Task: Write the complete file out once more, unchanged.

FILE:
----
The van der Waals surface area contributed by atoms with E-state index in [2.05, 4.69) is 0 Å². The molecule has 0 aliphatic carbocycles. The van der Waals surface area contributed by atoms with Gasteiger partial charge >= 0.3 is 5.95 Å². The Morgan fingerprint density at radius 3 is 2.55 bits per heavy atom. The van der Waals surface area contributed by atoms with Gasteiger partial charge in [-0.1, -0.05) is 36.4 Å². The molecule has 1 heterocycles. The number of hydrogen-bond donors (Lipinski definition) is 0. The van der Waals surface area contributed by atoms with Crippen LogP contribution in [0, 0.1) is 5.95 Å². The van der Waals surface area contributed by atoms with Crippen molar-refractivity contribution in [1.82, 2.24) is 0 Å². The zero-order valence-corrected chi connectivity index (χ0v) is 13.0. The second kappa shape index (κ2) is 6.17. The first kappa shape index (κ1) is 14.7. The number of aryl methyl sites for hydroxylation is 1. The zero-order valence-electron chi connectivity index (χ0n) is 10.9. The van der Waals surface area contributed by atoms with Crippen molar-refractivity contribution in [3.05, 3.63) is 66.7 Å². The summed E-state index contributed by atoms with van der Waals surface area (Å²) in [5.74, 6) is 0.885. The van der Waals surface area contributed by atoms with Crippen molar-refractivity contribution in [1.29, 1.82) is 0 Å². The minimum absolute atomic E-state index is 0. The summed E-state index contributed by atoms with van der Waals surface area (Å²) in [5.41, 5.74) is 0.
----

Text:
The van der Waals surface area contributed by atoms with E-state index in [2.05, 4.69) is 0 Å². The molecule has 0 aliphatic carbocycles. The van der Waals surface area contributed by atoms with Gasteiger partial charge >= 0.3 is 5.95 Å². The Morgan fingerprint density at radius 3 is 2.55 bits per heavy atom. The van der Waals surface area contributed by atoms with Gasteiger partial charge in [-0.1, -0.05) is 36.4 Å². The molecule has 1 heterocycles. The number of hydrogen-bond donors (Lipinski definition) is 0. The van der Waals surface area contributed by atoms with Crippen LogP contribution in [0, 0.1) is 5.95 Å². The van der Waals surface area contributed by atoms with Crippen molar-refractivity contribution in [1.82, 2.24) is 0 Å². The zero-order valence-corrected chi connectivity index (χ0v) is 13.0. The second kappa shape index (κ2) is 6.17. The first kappa shape index (κ1) is 14.7. The number of aryl methyl sites for hydroxylation is 1. The zero-order valence-electron chi connectivity index (χ0n) is 10.9. The van der Waals surface area contributed by atoms with Crippen molar-refractivity contribution in [3.05, 3.63) is 66.7 Å². The summed E-state index contributed by atoms with van der Waals surface area (Å²) in [5.74, 6) is 0.885. The van der Waals surface area contributed by atoms with Crippen molar-refractivity contribution in [1.29, 1.82) is 0 Å². The minimum absolute atomic E-state index is 0. The summed E-state index contributed by atoms with van der Waals surface area (Å²) in [5.41, 5.74) is 0.